24 November 2019

2 or more persons...


There are times when law enforcement can't get some of the people operating in the criminal world. These people may be elevated in the  hierarchy, insulating themselves by using underlings to do the dirty work, thus appearing to keep their own hands clean. Or, they might be fringe players who contribute goods or services to other criminals, which then allow the crimes of these lawbreakers to go forward. Under these types of circumstances is where the smart investigator looks to the conspiracy laws.

The general conspiracy law is found in 18 U.S. Code 371. Conspiracy to commit offense or to defraud the United States. If two or more persons conspire either to commit any offense against the United States, or to defraud the United States, or any agency thereof in any manner or for any purpose, and one or more of such persons do any act to effect the object of the conspiracy, each shall be fined under this title or imprisoned not more than five years, or both.

From there, some specific conspiracy laws can be found for specific crimes. For instance, illegal drugs/controlled substances come under 21 U.S. Code 846. Attempt and conspiracy. Any person who attempts or conspires to commit any offense defined in this sub-chapter shall be subject to the same penalties as those prescribed for the offense, the commission of which was the object of the attempt or conspiracy.

So now, let's construct a simple drug conspiracy case.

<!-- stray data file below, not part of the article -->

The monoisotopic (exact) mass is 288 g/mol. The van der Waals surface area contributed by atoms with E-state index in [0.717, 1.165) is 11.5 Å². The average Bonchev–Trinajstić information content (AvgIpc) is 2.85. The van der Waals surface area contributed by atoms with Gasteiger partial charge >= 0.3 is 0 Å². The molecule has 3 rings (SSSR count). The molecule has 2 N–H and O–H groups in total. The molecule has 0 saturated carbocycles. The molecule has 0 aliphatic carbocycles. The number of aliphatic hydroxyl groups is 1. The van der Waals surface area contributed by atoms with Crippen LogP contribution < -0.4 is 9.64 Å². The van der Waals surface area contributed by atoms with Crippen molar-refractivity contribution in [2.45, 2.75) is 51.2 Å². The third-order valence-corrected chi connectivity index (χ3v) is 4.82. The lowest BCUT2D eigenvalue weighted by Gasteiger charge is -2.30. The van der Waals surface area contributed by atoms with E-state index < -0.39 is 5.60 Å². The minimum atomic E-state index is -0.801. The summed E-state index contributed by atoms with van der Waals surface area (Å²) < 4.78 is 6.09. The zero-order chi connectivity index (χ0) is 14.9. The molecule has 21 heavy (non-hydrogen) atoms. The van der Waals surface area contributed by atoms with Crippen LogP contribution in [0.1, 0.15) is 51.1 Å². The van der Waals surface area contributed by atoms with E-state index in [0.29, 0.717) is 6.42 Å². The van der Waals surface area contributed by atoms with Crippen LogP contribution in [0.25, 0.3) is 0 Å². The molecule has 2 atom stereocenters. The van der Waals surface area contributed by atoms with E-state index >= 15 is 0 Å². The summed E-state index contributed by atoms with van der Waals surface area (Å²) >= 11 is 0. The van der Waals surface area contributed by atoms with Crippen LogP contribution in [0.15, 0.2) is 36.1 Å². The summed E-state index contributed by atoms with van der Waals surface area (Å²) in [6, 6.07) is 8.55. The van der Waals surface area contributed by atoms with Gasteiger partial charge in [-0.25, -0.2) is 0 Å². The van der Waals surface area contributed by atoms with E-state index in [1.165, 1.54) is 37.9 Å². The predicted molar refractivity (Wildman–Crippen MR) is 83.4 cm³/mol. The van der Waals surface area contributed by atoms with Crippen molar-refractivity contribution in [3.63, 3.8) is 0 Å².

Let's say that Jorge and Billy Bob are sitting in Nogales, Sonora, having a few tequilas and bemoaning the fact they're driving broken down pickups instead of Ferrari's. As a possible way out of their lowly financial predicament, Jorge mentions that he has a cousin in the cocaina business. Maybe if he asked nicely, this cousin would front him a kilo of high grade coke. If so, would Billy Bob be able to transport the kilo across the border to Nogales, Arizona, cut it with milk sugar so they then had two kilos of 40% cocaine and sell it to distributors that Billy Bob knew on the U.S. side? Billy Bob replies, "Hell, yeah." And so it begins.  There's no crime yet, but it is rapidly heading that way.

We now have two or more persons in agreement, or conspiring to transport and distribute cocaine in violation of 21 U.S. Code 841, Distribution of a Controlled Substance. Next, we need an overt act in furtherance of the conspiracy.

Jorge goes to his cousin in the local cartel and gets a kilo fronted to him. He then waits for Billy Bob to return from the U.S. side of the border. Jorge just committed an overt act in furtherance of the conspiracy and is about to commit more.

Billy Bob has gone to his buddy Larry in Nogales, Arizona, and asked to borrow his fishing boat which has a concealed hiding place built into the fiberglass wall. Larry's not so sure, but finally agrees after Billy Bob explains about the fronted kilo and offers to pay Larry a thousand dollars for the loan of the boat and trailer to smuggle the coke across the border. Larry helps Billy Bob hook up the the boat and trailer to Billy Bob's pickup. Larry has now joined the conspiracy and both have committed overt acts.

Billy Bob drives down to Sonora, meets with Jorge and they hide the coke in the concealed space and fill the empty air space leftover with coffee grounds because they had heard that keeps drug dogs from sniffing it out. More overt acts. Billy Bob heads north and catches a lax search at Customs. He continues home, where he calls an associate to bring over some milk sugar to cut the coke. Agreeing on a price, the associate delivers the milk sugar and leaves. The associate has now joined the conspiracy, plus committed an overt act.